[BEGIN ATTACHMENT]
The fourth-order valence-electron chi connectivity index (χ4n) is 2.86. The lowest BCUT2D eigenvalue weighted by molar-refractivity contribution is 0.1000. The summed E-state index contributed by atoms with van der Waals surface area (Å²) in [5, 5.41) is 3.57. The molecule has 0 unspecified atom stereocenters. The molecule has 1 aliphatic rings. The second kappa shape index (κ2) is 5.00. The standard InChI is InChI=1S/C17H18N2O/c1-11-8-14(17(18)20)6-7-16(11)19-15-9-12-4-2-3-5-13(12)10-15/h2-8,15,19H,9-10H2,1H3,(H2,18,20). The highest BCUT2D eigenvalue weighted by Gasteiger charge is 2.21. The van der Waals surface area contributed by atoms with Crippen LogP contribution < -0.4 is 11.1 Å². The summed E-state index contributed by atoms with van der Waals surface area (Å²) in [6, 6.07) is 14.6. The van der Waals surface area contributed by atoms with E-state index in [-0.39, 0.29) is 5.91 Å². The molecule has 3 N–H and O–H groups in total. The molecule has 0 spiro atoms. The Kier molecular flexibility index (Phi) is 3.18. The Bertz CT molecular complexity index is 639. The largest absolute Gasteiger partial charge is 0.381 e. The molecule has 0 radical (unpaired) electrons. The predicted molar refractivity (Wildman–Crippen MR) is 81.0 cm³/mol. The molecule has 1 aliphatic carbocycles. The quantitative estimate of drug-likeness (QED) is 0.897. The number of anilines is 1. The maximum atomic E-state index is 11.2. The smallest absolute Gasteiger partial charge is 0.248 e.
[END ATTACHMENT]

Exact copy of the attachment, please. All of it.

The fourth-order valence-electron chi connectivity index (χ4n) is 2.86. The lowest BCUT2D eigenvalue weighted by molar-refractivity contribution is 0.1000. The summed E-state index contributed by atoms with van der Waals surface area (Å²) in [5, 5.41) is 3.57. The molecule has 0 unspecified atom stereocenters. The molecule has 1 aliphatic rings. The second kappa shape index (κ2) is 5.00. The standard InChI is InChI=1S/C17H18N2O/c1-11-8-14(17(18)20)6-7-16(11)19-15-9-12-4-2-3-5-13(12)10-15/h2-8,15,19H,9-10H2,1H3,(H2,18,20). The highest BCUT2D eigenvalue weighted by Gasteiger charge is 2.21. The van der Waals surface area contributed by atoms with Crippen LogP contribution < -0.4 is 11.1 Å². The summed E-state index contributed by atoms with van der Waals surface area (Å²) in [6, 6.07) is 14.6. The van der Waals surface area contributed by atoms with E-state index in [-0.39, 0.29) is 5.91 Å². The molecule has 3 N–H and O–H groups in total. The molecule has 0 spiro atoms. The Kier molecular flexibility index (Phi) is 3.18. The Bertz CT molecular complexity index is 639. The largest absolute Gasteiger partial charge is 0.381 e. The molecule has 0 radical (unpaired) electrons. The predicted molar refractivity (Wildman–Crippen MR) is 81.0 cm³/mol. The molecule has 1 aliphatic carbocycles. The quantitative estimate of drug-likeness (QED) is 0.897. The number of anilines is 1. The maximum atomic E-state index is 11.2. The smallest absolute Gasteiger partial charge is 0.248 e.